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Yunost island on the Angara river. People lining up, seems to be delicious!

I saw this woman looking wistfully out her window and knew I had to capture this scene. I was pretty sure she'd refuse to have her picture taken but I asked anyway and was very surprised when she agreed. I took just one quick snap, thanked her and walked away. When I got this onto my mac and found it was pin sharp and fairly well composed (could have done with a bit of 'breathing space' round the shutters) I was pretty pleased with myself!

Irkutsk is one of the largest cities in Siberia, it is the administrative center of Irkutsk Oblast, Russia and has a population in excess of half a million people. The city proper lies on the Angara River, the only river to flow out of Lake Baikal.

Irkutsk was founded as a wooden fort in 1661 on the right bank of the Angara River. It was declared a city in 1686 and nominated the center of Irkutsk province in 1764.


Irkutsk is famous for its wooden architecture. It has preserved many monuments including ancient log structures. Some of the log structures have been restored, others are in a poor state of repair. Almost all of the wooden houses are privately owned.


In Siberia, wooden houses are built in pine and cedar. Sometimes the foundation is of larch because it is firm and when put under water becomes strong as iron. The upper part is built of pine, because it helps to retain heat inside the house. Until the end of the last century, the interior of wooden houses was made out of clean logs.

Saw this tram coming towards me outside the train station and had to have a shot. Lovely old trams running on some scarily unstable tracks, but it all seems to work.

...this happened.


The sky lit up like it was on fire. I couldn't get back to the waterfront and was surrounded by buildings so tried to get a reasonable silhouette snap.


Lesson learned: don't leave a sunset before the action kicks in.

Irkutsk was my last major stop along the Trans-Siberian route, and was my favourite of all places I visited in Russia. There was a great feel to the city, enjoyable nightlife, and, perhaps just through luck, it was the most sociable and welcoming.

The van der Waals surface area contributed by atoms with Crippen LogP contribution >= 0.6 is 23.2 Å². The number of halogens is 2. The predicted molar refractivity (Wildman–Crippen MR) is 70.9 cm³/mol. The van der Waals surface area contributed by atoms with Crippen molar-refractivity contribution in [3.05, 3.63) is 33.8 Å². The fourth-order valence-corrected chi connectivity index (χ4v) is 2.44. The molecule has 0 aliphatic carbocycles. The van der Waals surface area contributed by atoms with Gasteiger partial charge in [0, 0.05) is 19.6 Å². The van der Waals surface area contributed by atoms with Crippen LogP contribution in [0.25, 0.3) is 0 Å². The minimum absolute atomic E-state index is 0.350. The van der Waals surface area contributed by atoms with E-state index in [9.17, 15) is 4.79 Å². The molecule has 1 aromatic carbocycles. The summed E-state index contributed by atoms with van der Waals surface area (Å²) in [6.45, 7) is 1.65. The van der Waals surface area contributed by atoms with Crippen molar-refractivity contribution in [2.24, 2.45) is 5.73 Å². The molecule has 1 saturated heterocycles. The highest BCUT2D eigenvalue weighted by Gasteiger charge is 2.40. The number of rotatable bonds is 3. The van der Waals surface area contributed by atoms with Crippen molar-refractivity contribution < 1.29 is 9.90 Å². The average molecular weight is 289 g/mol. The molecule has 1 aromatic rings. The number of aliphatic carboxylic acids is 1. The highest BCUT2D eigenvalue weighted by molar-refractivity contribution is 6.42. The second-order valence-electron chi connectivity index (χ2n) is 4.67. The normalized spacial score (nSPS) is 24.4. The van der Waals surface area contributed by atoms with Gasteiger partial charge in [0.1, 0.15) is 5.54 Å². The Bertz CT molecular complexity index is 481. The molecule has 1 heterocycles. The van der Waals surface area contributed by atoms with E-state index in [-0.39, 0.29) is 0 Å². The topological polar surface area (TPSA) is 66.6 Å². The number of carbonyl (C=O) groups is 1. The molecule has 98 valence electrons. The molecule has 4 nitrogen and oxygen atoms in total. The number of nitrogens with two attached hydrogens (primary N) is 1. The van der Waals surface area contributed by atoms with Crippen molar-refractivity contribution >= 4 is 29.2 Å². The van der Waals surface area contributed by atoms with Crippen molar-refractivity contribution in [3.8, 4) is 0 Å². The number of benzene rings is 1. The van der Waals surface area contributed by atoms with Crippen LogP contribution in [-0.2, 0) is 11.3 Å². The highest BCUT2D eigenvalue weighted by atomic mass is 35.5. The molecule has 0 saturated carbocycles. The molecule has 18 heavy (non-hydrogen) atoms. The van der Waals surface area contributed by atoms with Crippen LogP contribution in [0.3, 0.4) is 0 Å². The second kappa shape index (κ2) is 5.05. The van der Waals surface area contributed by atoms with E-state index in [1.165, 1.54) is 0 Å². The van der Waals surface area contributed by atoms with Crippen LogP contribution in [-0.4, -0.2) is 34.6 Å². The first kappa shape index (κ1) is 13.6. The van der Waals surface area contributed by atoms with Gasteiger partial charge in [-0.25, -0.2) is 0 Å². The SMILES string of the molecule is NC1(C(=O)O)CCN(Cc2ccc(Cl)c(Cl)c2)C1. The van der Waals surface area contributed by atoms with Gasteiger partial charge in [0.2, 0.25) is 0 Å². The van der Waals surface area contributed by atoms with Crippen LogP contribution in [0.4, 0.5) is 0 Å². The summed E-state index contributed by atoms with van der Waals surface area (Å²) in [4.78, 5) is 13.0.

On this evening I went out for a wander, hoping to catch a decent sunset. It looked like this, and not long after I took the photo, I started to head back into town.


And then...

I followed this tram in my viewfinder as it approached and passed, but there were always cars blocking my view. Got this shot as it moved away from me; a tram shot is a tram shot. I never got to ride a tram in Irkutsk, which is a shame, because I would have loved to ride on at least one; I doubt there will be a next time.

Nowoczesna architektura w Irkucku, Rosja.

Modern architecture in Irkutsk, Russia.






After 24 hours on the Trans-Mongolian Express, our rain rolled into Irkutsk railway station, I was in Russia. Time no longer mattered because I had no idea what time it really was. Our train was operating on Moscow time which was meaningless to me, while the time on the street was the same as in Beijing, but by now we had crossed several time zones and I had not the faintest idea what time it really was.


According to train time we were 5 hours ahead of Moscow time. All I knew was the sun was rising around 4:30 in the morning Beijing time, and setting well past 9:30 in the evening. The only clock I trusted was my body clock, if I was hungry, it was meal time, and if I was tired, it was bedtime.

Irkutsk is a city with a fleet of aging and modern trams, which for a railfan such as I, were a joy to observe and photograph. It's all very well to take me on a walking tour of churches, the war memorial, civic buildings, markets, museums and the cemetery, all I wanted to see were the trams, trolley buses and hang out at the train station. I found a great vantage point when I was supposed to be exploring the markets, and took more than 100 photos in no time. I'll not bore you with dozens of Irkutsk tram shots today, but be warned, they're waiting in the wings.

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